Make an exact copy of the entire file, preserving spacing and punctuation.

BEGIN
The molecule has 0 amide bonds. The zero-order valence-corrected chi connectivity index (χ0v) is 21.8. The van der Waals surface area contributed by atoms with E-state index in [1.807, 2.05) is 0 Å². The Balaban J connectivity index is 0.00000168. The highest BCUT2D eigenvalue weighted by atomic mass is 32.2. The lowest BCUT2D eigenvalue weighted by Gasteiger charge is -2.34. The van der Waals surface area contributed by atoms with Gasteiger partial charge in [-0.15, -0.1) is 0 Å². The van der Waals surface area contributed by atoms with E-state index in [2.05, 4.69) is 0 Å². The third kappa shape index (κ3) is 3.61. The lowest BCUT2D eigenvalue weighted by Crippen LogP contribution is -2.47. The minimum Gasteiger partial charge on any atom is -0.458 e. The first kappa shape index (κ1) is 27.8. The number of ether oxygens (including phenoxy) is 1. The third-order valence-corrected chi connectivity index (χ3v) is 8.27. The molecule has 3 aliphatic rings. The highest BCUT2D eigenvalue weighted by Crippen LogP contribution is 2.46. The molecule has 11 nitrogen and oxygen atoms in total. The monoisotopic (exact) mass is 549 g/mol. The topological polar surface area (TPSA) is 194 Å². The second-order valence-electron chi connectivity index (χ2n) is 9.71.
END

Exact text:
The molecule has 0 amide bonds. The zero-order valence-corrected chi connectivity index (χ0v) is 21.8. The van der Waals surface area contributed by atoms with E-state index in [1.807, 2.05) is 0 Å². The Balaban J connectivity index is 0.00000168. The highest BCUT2D eigenvalue weighted by atomic mass is 32.2. The lowest BCUT2D eigenvalue weighted by Gasteiger charge is -2.34. The van der Waals surface area contributed by atoms with Gasteiger partial charge in [-0.15, -0.1) is 0 Å². The van der Waals surface area contributed by atoms with E-state index in [2.05, 4.69) is 0 Å². The third kappa shape index (κ3) is 3.61. The lowest BCUT2D eigenvalue weighted by Crippen LogP contribution is -2.47. The minimum Gasteiger partial charge on any atom is -0.458 e. The first kappa shape index (κ1) is 27.8. The number of ether oxygens (including phenoxy) is 1. The third-order valence-corrected chi connectivity index (χ3v) is 8.27. The molecule has 3 aliphatic rings. The highest BCUT2D eigenvalue weighted by Crippen LogP contribution is 2.46. The molecule has 11 nitrogen and oxygen atoms in total. The monoisotopic (exact) mass is 549 g/mol. The topological polar surface area (TPSA) is 194 Å². The second-order valence-electron chi connectivity index (χ2n) is 9.71.